Rising on the bank of the Delaware River, Philadelphia's own World Trade Center promised nothing less than a new and brighter image for the city in international commerce.
With four soaring towers at the foot of Callowhill Street, the gleaming complex would house 13,000 office workers and apartment residents with an investment of $1.1 billion in today's dollars.
But now, two decades after the trade center was proposed in 1989, its New York developers are suing the city and three community groups, alleging that the high-rise vision was razed by a brand of neighborhood parochialism and political cowardice unique to Philadelphia.
"I was absolutely shocked that this could take place," said Martin Schiffman, the lead developer in a partnership called Waterfront Renaissance Associates and managing director of Carl Marks & Co. "This is bad for the city. This is the kind of story, of many, that gets transmitted out of the city about what it means to do business here."
Schiffman's account goes like this: After 17 years of planning, investing, and accommodating neighborhood groups, his project was undone by a 65-foot height limit imposed by City Councilman Frank DiCicco in 2006 in a bow to neighborhood groups whose votes he needed for reelection in 2007.
DiCicco would not comment for this article because of the pending lawsuit, but the city denies any wrongdoing, and DiCicco is not a defendant.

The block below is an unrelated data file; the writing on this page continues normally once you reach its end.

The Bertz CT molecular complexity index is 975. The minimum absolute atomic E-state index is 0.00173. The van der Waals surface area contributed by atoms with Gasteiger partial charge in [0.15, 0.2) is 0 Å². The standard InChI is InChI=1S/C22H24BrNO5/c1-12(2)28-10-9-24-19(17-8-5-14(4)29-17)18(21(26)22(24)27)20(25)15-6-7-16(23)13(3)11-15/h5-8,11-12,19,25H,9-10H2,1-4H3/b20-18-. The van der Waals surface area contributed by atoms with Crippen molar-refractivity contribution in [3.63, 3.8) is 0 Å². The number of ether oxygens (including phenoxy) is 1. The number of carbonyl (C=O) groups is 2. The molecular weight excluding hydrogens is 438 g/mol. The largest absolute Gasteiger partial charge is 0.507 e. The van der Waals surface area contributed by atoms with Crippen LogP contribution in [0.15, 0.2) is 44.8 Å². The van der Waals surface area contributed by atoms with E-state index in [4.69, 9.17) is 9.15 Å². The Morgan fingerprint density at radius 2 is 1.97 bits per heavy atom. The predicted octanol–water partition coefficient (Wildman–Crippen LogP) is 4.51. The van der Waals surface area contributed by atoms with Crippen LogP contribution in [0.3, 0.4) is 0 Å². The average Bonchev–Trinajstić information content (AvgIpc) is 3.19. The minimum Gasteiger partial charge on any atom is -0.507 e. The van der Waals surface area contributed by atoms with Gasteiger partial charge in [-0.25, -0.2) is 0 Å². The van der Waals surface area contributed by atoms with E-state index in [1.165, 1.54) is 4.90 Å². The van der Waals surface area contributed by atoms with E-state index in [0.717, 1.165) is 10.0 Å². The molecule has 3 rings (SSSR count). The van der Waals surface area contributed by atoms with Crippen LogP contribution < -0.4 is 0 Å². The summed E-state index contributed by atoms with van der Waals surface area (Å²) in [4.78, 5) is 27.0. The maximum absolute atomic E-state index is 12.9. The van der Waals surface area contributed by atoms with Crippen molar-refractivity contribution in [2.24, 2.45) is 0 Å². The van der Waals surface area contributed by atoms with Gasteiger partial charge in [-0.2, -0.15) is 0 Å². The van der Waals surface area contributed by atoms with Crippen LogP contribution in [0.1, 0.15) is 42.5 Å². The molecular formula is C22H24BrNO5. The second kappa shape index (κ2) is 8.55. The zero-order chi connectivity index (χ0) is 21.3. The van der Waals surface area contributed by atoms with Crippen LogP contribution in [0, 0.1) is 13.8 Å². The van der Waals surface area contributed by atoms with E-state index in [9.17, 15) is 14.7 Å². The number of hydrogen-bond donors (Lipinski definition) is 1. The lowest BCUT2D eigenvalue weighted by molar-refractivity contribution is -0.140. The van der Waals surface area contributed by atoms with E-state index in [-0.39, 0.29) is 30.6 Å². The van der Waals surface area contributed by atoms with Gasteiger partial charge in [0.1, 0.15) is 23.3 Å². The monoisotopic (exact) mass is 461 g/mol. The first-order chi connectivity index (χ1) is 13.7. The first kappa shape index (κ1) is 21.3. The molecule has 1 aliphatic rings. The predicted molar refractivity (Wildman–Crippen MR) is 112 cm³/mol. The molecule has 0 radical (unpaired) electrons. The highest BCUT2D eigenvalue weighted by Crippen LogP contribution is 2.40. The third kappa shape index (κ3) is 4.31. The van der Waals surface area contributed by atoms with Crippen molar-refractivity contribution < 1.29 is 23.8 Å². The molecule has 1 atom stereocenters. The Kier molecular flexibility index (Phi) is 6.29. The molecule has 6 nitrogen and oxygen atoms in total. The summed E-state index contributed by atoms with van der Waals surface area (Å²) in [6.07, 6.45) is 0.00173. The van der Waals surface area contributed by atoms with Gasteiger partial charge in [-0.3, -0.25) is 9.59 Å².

The city Solicitor's Office contends in legal filings that Schiffman has no case, that he has never been denied anything by DiCicco or anyone else at City Hall. And the neighborhood groups say they've done nothing to block the project.
DiCicco has acknowledged from the beginning that a 2006 ordinance he sponsored was meant to give neighborhoods more say in development. One of Schiffman's lawyers said DiCicco had told him that including the World Trade Center in the area covered by the height limit was a mistake - an account corroborated by a City Hall source familiar with the events.
While the developers "would like to try this case in the press," said DiCicco aide Brian Abernathy, "we will not descend to their level. The councilman and I are comfortable with our actions and confident in our position."
How could a mistake block a project of such importance? Schiffman shrugs and blames Council politics as the most likely suspect. The City Hall source familiar with the deal said DiCicco questioned whether the World Trade Center had ever moved beyond the "vision" stage; otherwise, he and the developer would have found a way to make it happen.
Schiffman said the project's completion remained his "unambiguous intention," but its future is uncertain.
The obstacles are tall: a deep recession that has choked financing, Schiffman's demand in federal court for damages, and the 2006 DiCicco ordinance.
Schiffman acquired a license from the World Trade Centers Association, which has 286 centers in 85 countries, in 1988. The next year, he began his quest to develop it on the Philadelphia waterfront, with the enthusiastic backing of the administration of Mayor W. Wilson Goode.
Waterfront Renaissance Associates that year nailed down a critical agreement with three neighborhood groups: Old City Civic Association, River's Edge Civic Association, and the now-defunct Penn's Landing North Civic Association.
The agreement included design changes such as a 40-foot setback from Callowhill Street to preserve views and the installation of sidewalks along Columbus Boulevard. In exchange, the neighborhood groups agreed to "support and assist" Waterfront Renaissance Associates.